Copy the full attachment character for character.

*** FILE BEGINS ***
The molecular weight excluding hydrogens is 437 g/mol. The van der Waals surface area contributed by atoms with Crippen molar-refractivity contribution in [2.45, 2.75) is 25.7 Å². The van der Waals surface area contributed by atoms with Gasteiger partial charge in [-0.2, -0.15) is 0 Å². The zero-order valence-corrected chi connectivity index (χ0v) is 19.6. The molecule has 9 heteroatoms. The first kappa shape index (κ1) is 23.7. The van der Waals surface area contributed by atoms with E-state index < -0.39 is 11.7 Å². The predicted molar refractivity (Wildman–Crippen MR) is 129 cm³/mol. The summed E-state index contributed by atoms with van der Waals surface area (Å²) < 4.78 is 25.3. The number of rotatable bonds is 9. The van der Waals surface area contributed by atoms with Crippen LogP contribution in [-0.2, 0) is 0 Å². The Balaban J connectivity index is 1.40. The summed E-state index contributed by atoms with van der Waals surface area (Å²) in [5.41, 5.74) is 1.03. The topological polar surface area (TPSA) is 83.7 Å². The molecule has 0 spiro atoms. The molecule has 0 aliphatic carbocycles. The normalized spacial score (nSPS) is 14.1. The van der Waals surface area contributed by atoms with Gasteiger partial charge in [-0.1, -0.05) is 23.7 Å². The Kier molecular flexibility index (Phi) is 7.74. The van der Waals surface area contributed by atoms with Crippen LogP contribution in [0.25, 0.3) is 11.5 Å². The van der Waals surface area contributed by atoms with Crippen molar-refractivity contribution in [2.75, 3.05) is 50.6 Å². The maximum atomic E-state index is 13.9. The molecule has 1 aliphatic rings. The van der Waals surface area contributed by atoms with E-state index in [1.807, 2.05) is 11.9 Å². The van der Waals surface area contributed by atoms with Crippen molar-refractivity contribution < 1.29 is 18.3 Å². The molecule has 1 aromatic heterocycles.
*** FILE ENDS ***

The molecular weight excluding hydrogens is 437 g/mol. The van der Waals surface area contributed by atoms with Crippen molar-refractivity contribution in [2.45, 2.75) is 25.7 Å². The van der Waals surface area contributed by atoms with Gasteiger partial charge in [-0.2, -0.15) is 0 Å². The zero-order valence-corrected chi connectivity index (χ0v) is 19.6. The molecule has 9 heteroatoms. The first kappa shape index (κ1) is 23.7. The van der Waals surface area contributed by atoms with E-state index < -0.39 is 11.7 Å². The predicted molar refractivity (Wildman–Crippen MR) is 129 cm³/mol. The summed E-state index contributed by atoms with van der Waals surface area (Å²) < 4.78 is 25.3. The number of rotatable bonds is 9. The van der Waals surface area contributed by atoms with Crippen LogP contribution in [-0.2, 0) is 0 Å². The Balaban J connectivity index is 1.40. The summed E-state index contributed by atoms with van der Waals surface area (Å²) in [5.41, 5.74) is 1.03. The topological polar surface area (TPSA) is 83.7 Å². The molecule has 0 spiro atoms. The molecule has 0 aliphatic carbocycles. The normalized spacial score (nSPS) is 14.1. The van der Waals surface area contributed by atoms with Gasteiger partial charge in [-0.1, -0.05) is 23.7 Å². The Kier molecular flexibility index (Phi) is 7.74. The van der Waals surface area contributed by atoms with Crippen LogP contribution in [0.25, 0.3) is 11.5 Å². The van der Waals surface area contributed by atoms with Crippen molar-refractivity contribution in [2.75, 3.05) is 50.6 Å². The maximum atomic E-state index is 13.9. The molecule has 1 aliphatic rings. The van der Waals surface area contributed by atoms with E-state index in [1.807, 2.05) is 11.9 Å². The van der Waals surface area contributed by atoms with Crippen molar-refractivity contribution < 1.29 is 18.3 Å². The molecule has 1 aromatic heterocycles.